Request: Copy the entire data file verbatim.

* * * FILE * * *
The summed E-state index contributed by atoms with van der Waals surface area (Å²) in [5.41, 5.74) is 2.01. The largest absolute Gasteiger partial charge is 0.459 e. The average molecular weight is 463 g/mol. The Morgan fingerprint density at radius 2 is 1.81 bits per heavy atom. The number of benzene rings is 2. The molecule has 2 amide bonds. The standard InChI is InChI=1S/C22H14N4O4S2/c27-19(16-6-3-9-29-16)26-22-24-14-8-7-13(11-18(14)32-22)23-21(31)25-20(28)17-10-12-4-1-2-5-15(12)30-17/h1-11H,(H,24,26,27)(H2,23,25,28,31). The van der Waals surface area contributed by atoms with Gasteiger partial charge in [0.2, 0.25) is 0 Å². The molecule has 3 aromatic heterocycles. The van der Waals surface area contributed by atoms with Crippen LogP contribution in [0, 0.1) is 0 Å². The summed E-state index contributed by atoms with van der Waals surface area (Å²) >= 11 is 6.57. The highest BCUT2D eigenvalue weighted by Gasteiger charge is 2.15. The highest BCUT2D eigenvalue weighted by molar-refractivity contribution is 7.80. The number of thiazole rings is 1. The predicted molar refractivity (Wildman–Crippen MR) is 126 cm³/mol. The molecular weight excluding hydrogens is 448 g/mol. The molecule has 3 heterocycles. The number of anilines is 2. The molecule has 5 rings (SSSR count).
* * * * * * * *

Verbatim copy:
The summed E-state index contributed by atoms with van der Waals surface area (Å²) in [5.41, 5.74) is 2.01. The largest absolute Gasteiger partial charge is 0.459 e. The average molecular weight is 463 g/mol. The Morgan fingerprint density at radius 2 is 1.81 bits per heavy atom. The number of benzene rings is 2. The molecule has 2 amide bonds. The standard InChI is InChI=1S/C22H14N4O4S2/c27-19(16-6-3-9-29-16)26-22-24-14-8-7-13(11-18(14)32-22)23-21(31)25-20(28)17-10-12-4-1-2-5-15(12)30-17/h1-11H,(H,24,26,27)(H2,23,25,28,31). The van der Waals surface area contributed by atoms with Gasteiger partial charge in [0.2, 0.25) is 0 Å². The molecule has 3 aromatic heterocycles. The van der Waals surface area contributed by atoms with Crippen LogP contribution in [0, 0.1) is 0 Å². The summed E-state index contributed by atoms with van der Waals surface area (Å²) >= 11 is 6.57. The highest BCUT2D eigenvalue weighted by Gasteiger charge is 2.15. The highest BCUT2D eigenvalue weighted by molar-refractivity contribution is 7.80. The number of thiazole rings is 1. The predicted molar refractivity (Wildman–Crippen MR) is 126 cm³/mol. The molecular weight excluding hydrogens is 448 g/mol. The molecule has 3 heterocycles. The number of anilines is 2. The molecule has 5 rings (SSSR count).